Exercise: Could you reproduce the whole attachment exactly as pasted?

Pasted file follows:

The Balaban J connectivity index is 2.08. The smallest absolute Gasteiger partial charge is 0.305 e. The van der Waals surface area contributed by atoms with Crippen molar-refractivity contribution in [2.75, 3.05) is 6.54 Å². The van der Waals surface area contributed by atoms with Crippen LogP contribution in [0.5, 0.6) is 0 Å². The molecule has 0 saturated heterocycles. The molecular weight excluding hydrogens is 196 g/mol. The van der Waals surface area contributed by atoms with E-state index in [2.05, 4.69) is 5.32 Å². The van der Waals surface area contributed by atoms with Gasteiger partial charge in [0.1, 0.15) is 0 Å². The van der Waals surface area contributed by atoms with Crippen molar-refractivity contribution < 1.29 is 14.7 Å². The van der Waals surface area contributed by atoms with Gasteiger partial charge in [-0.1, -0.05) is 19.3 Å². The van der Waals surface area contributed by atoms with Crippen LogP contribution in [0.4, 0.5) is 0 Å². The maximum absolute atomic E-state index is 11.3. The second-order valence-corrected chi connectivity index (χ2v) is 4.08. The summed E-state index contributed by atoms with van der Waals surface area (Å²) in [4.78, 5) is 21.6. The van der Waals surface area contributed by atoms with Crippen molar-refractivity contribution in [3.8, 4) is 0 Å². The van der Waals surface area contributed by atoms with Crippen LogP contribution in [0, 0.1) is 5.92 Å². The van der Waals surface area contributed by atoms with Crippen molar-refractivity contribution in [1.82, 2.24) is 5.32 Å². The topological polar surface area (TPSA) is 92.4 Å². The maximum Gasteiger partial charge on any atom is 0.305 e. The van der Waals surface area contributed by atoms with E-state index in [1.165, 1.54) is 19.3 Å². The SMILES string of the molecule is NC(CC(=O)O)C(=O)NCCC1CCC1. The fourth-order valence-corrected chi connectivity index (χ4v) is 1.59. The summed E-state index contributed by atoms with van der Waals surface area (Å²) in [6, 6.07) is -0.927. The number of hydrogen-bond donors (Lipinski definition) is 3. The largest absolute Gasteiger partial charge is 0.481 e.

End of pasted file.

The Balaban J connectivity index is 2.08. The smallest absolute Gasteiger partial charge is 0.305 e. The van der Waals surface area contributed by atoms with Crippen molar-refractivity contribution in [2.75, 3.05) is 6.54 Å². The van der Waals surface area contributed by atoms with Crippen LogP contribution in [0.5, 0.6) is 0 Å². The molecule has 0 saturated heterocycles. The molecular weight excluding hydrogens is 196 g/mol. The van der Waals surface area contributed by atoms with E-state index in [2.05, 4.69) is 5.32 Å². The van der Waals surface area contributed by atoms with Gasteiger partial charge in [0.1, 0.15) is 0 Å². The van der Waals surface area contributed by atoms with Crippen molar-refractivity contribution < 1.29 is 14.7 Å². The van der Waals surface area contributed by atoms with Gasteiger partial charge in [-0.1, -0.05) is 19.3 Å². The van der Waals surface area contributed by atoms with Crippen LogP contribution in [0.4, 0.5) is 0 Å². The maximum absolute atomic E-state index is 11.3. The second-order valence-corrected chi connectivity index (χ2v) is 4.08. The summed E-state index contributed by atoms with van der Waals surface area (Å²) in [4.78, 5) is 21.6. The van der Waals surface area contributed by atoms with Crippen molar-refractivity contribution in [3.8, 4) is 0 Å². The van der Waals surface area contributed by atoms with Crippen LogP contribution in [0, 0.1) is 5.92 Å². The van der Waals surface area contributed by atoms with Crippen molar-refractivity contribution in [1.82, 2.24) is 5.32 Å². The topological polar surface area (TPSA) is 92.4 Å². The maximum Gasteiger partial charge on any atom is 0.305 e. The van der Waals surface area contributed by atoms with E-state index in [1.165, 1.54) is 19.3 Å². The SMILES string of the molecule is NC(CC(=O)O)C(=O)NCCC1CCC1. The fourth-order valence-corrected chi connectivity index (χ4v) is 1.59. The summed E-state index contributed by atoms with van der Waals surface area (Å²) in [6, 6.07) is -0.927. The number of hydrogen-bond donors (Lipinski definition) is 3. The largest absolute Gasteiger partial charge is 0.481 e.